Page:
Most central banks are staffed by unelected bureaucrats and are outside the realm of political control. The Treasurer, no matter how much he may disagree, is bound by convention not to interfere with the monetary policy decisions of the bank.
This state of affairs has insulated central banks from accountability. Parliament does not control the Reserve Bank of Australia’s budget, as it does for the High Court.
Full disclosures of monetary policy dealings domestically and internationally are not accessible. The RBA’s exemption from Freedom of Information laws prevents the public from finding out the extent of its relationships with external actors. Like the Fed, no parliamentary committee truly oversees every aspect of its decision-making, meaning it is probably more secretive than the Australian Security Intelligence Service.
A good way to improve accountability is to audit the RBA. Comprehensive audits can reveal useful information about how a central bank is employing its discretionary powers.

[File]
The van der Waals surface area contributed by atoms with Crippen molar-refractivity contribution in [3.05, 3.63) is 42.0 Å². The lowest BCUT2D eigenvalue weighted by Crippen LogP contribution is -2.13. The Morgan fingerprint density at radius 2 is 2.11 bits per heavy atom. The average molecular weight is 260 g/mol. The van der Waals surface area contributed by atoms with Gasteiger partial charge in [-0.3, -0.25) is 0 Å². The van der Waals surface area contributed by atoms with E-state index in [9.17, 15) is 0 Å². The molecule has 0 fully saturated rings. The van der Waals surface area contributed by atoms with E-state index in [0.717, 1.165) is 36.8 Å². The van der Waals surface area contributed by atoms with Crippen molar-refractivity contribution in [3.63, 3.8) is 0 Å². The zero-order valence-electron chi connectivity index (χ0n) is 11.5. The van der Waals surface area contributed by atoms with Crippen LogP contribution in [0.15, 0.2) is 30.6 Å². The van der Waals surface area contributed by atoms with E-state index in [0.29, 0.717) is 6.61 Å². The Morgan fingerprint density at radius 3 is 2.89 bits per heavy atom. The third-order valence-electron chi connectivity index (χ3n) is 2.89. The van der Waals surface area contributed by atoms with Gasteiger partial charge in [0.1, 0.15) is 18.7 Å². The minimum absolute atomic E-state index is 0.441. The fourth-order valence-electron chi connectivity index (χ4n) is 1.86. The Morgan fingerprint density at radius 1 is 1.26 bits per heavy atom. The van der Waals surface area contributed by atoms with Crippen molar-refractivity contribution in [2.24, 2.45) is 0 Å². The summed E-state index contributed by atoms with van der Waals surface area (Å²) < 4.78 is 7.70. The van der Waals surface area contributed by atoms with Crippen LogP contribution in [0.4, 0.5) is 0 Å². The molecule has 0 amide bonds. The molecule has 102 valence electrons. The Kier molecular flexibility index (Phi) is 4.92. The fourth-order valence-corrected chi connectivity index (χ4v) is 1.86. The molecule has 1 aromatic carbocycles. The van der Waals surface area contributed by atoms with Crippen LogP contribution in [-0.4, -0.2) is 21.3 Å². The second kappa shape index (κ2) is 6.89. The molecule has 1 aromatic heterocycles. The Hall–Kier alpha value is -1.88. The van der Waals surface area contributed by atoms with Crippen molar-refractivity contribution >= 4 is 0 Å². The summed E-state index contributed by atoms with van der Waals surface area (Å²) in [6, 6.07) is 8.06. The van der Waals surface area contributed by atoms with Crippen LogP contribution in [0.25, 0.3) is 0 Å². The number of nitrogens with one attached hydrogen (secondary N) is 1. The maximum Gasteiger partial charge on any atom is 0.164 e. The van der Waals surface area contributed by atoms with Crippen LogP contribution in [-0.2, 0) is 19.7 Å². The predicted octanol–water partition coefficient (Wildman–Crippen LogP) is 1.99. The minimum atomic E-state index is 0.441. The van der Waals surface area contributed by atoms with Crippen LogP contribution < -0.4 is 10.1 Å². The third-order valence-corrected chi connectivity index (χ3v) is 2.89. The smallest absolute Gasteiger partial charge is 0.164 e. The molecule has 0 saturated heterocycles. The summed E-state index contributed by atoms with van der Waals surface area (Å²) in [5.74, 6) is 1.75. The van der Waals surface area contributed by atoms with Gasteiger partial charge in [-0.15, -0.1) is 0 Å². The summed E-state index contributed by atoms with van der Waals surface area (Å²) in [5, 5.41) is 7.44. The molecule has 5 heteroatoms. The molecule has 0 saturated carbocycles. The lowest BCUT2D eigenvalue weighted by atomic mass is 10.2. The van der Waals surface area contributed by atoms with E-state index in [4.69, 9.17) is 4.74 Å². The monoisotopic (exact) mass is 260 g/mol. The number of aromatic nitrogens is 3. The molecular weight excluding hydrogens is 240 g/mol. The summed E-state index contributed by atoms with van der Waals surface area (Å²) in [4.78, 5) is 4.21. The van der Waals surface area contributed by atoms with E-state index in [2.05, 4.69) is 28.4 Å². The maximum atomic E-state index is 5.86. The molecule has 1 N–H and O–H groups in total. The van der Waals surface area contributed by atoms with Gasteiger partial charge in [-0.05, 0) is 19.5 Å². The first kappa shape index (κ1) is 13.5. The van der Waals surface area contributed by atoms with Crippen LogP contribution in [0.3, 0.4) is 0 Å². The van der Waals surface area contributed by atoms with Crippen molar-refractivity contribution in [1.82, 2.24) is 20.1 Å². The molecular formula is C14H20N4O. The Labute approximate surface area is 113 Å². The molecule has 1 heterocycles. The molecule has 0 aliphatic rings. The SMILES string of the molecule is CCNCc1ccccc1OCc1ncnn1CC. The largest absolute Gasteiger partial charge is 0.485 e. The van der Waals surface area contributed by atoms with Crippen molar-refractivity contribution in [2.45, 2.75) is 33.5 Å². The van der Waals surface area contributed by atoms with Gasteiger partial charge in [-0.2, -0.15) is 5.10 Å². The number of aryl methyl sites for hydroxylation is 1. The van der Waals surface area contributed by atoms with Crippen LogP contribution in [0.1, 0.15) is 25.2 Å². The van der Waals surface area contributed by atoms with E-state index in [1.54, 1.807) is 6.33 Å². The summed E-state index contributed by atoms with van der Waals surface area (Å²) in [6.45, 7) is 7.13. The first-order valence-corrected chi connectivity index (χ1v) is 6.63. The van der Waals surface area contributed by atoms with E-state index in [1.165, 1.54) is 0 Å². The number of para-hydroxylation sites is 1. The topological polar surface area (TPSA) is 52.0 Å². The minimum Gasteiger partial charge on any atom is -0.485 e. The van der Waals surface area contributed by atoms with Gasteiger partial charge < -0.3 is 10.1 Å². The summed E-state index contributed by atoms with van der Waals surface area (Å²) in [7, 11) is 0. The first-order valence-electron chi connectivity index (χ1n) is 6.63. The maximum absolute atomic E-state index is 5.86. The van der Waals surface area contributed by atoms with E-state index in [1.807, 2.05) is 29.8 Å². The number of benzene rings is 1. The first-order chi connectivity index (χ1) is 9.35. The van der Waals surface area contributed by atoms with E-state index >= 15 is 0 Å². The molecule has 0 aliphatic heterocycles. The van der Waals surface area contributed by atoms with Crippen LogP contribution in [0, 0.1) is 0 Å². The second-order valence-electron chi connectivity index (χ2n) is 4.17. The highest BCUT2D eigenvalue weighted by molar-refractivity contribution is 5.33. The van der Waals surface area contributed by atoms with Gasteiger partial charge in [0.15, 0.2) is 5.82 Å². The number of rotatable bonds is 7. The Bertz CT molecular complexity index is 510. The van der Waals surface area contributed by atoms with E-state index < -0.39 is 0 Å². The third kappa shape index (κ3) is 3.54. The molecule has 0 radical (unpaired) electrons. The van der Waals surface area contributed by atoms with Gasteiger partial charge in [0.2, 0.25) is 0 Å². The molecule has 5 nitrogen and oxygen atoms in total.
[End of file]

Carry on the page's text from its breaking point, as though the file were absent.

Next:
Opponents of an audit argue that opening up the bank's books would impinge on its "independence". Let's assume, for the sake of argument, that central bank independence is a good thing. Even so, it's unlikely that expanding the scope of audits would significantly affect independence. Protections can be put in place to minimise this risk. Not all documents discovered during an audit need to be made public. Some can be viewed privately by the inspector-general in charge of accountability. Appropriate safeguards, such as time lags between a monetary policy decision and an audit of the decision, can also be implemented.
Thus, there is no excuse for not providing citizens a better understanding of the RBA's shenanigans.